Her Campus Logo Her Campus Logo
Wellness > Health

The paradox of pleasurable sadness – why do we enjoy sad music?

The opinions expressed in this article are the writer’s own and do not reflect the views of Her Campus.
This article is written by a student writer from the Her Campus at Nottingham chapter.

There’s a somewhat strange desire to sulk to sad songs when we feel down. It’s an almost impulsive habit to stick on some depressing music to make us feel even worse.

So why is it that we choose to listen to sad music when it should offer us an unpleasant experience?

An accumulation of studies has found that humans find sad music pleasurable in an aesthetic context. Here’s why: Catharsis

  • The great philosopher Aristotle believed that music was a form of catharsis, a means of providing relief from strongly repressed emotions. He suggested that sad music assuages sadness and depression.


  • Sad music often makes us reflect on memories, enhancing our mood. Our imagination becomes more vivid when accompanied by music. It also triggers more pivotal and meaningful memories from our past in the hopes of retrieving the forgone feelings.


  • For many, music is a form of expression. A sense of belonging overcomes us when song lyrics narrate what we can’t. Music therefore helps voices our emotions by mirroring them.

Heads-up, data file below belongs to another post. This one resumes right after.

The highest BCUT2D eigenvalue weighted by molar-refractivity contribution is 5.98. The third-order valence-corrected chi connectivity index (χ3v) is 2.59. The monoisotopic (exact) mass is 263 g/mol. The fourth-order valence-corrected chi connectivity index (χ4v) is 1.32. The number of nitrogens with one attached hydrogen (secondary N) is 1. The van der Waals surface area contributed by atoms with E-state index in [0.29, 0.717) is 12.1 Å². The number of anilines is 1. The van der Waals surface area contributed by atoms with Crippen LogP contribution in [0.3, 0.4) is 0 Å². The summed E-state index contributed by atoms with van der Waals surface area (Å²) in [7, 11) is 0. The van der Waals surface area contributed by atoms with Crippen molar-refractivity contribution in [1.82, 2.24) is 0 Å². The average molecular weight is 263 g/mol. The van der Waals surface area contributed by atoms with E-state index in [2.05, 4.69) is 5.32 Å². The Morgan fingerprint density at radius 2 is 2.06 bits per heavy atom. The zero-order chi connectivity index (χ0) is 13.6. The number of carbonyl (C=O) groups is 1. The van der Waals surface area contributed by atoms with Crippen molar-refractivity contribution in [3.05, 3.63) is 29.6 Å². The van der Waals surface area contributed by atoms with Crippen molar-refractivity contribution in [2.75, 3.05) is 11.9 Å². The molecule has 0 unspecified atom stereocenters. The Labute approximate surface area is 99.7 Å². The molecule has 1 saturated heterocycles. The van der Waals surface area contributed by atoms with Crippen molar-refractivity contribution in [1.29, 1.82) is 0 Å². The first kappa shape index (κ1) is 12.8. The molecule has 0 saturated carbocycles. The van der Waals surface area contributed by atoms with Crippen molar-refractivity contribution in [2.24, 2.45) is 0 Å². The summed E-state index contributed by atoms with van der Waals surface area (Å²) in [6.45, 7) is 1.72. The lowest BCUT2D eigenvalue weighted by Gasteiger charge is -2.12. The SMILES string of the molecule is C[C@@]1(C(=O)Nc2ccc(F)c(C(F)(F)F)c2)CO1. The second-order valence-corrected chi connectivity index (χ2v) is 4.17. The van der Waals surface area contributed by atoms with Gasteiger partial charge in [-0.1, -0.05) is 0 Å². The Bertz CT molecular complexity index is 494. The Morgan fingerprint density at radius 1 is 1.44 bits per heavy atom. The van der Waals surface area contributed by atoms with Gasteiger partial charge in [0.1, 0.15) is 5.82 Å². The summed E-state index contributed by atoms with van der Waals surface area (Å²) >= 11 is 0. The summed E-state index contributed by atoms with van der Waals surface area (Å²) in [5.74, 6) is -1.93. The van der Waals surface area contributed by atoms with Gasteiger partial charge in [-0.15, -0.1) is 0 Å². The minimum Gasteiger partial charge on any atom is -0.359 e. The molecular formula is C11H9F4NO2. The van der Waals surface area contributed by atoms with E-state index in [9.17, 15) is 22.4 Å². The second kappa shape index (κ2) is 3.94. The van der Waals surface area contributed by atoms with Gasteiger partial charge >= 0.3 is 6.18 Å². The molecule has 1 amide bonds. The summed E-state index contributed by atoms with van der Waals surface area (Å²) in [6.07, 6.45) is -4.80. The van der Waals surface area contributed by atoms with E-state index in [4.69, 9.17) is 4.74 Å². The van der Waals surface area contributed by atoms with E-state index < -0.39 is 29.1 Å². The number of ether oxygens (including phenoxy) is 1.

• Studies have found a link between sad music and Prolactin, a hormone associated with crying and grief. In response to sad music, the brain prepares itself for a traumatic event but when this does not occur, we are left with a feeling of pleasure instead.

Vicarious emotion

  • When we listen to sad music, we experience vicarious emotion. We can experience it without feeling threatened in any way as we are disconnected from any real danger, giving rise to a feeling of pleasure instead.

Mood regulation

  • Listening to sad music can help a person disengage from a distressing situation and instead indulge in the music, helping to regulate their mood.

Sadness is an unpleasant feeling, and yet there is something rather pleasant about experiencing sadness in the context of art. So, although it seems pointless to wallow to the sound of doleful melodies, more often than not you end up feeling happier, clear minded and rational.

Pippa Box

Nottingham '23

3rd Year Philosophy Student at the University of Nottingham